Killing 3 birds with one stone
By using kites for lifting the kite aerial photography gear is for me killing three birds with one stone.
Why is that? Well, that one is easy! Three of the things I like the most are just that, spending time outdoors in the beautiful scenery, fly my kites and doing some photography and videography! What can be better than combining these three of my main interests into one action?! Now if I could only squeeze in the family horses there too! ?
This is perhaps the most important reason why I go for kites rather than drones. I love flying kites, and that should come as no surprise for you I guess. I have as long as I have lived, enjoyed being outdoor doing a bunch of outdoor activities in all kinds of weather. Well, of course, it’s really nice when the sun is out, but I also appreciate a really stormy day when the gale-force wind is blowing and the rain comes bucketing down. To really feel the environment on your body. Finally, I have a great interest in taking photos and shooting videos. I guess a current number of 594, and growing, videos on the AERIALIS Kites’ YouTube channel is proof of that! ?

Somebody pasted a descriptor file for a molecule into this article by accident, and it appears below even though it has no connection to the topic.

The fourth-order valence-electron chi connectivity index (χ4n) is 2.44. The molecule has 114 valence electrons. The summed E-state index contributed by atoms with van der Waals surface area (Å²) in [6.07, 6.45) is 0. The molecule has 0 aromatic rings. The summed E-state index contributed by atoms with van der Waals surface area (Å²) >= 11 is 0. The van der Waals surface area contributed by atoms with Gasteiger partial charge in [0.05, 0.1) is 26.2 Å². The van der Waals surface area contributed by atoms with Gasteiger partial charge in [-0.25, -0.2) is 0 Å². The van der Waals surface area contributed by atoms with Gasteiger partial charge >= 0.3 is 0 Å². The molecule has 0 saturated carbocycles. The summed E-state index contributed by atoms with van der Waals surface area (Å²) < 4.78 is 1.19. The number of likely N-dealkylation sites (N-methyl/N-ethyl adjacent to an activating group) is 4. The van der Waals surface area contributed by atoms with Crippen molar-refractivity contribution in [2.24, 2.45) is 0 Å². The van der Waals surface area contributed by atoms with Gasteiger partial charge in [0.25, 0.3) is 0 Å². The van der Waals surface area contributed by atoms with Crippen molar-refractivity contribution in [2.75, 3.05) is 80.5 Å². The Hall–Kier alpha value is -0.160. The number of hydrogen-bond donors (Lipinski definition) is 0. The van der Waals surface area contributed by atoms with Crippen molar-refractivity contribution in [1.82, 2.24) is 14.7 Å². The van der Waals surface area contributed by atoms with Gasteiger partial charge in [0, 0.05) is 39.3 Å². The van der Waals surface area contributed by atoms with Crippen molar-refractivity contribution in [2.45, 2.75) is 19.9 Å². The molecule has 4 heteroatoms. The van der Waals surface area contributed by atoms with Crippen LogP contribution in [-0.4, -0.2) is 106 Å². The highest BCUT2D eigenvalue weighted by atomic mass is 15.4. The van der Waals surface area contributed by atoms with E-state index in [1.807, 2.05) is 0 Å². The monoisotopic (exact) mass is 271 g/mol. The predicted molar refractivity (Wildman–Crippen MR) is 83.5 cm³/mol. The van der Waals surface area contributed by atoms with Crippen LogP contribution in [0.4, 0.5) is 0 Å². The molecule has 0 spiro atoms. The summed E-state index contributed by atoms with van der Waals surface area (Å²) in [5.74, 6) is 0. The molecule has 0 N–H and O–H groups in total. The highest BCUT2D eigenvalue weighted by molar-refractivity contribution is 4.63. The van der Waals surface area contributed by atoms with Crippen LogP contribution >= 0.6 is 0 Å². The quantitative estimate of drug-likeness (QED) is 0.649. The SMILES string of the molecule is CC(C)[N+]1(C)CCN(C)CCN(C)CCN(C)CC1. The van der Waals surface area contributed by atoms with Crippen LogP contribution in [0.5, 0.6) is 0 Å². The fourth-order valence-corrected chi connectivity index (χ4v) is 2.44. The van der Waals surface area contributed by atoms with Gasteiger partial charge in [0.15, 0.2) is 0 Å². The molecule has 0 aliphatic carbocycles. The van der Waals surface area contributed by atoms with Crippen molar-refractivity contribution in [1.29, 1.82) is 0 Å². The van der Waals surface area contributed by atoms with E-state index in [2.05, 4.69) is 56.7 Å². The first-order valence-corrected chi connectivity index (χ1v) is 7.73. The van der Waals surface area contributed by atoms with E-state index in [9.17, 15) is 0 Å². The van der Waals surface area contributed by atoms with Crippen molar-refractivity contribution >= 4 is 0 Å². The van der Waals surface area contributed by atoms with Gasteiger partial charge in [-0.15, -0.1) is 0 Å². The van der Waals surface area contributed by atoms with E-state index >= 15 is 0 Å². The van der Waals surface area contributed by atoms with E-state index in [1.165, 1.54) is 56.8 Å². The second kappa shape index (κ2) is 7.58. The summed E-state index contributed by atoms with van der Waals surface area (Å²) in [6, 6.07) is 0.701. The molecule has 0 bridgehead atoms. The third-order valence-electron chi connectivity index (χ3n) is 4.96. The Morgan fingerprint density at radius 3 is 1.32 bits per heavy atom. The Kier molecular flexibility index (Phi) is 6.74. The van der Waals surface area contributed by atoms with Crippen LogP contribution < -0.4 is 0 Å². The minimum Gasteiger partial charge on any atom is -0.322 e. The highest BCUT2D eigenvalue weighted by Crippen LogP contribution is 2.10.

So combining three of my favourite activities is for me invaluable!
Restrictions and Convenience
I’m not sure about drone restrictions in your area, but over here in my neck of the woods, there are quite a few things to pay attention to.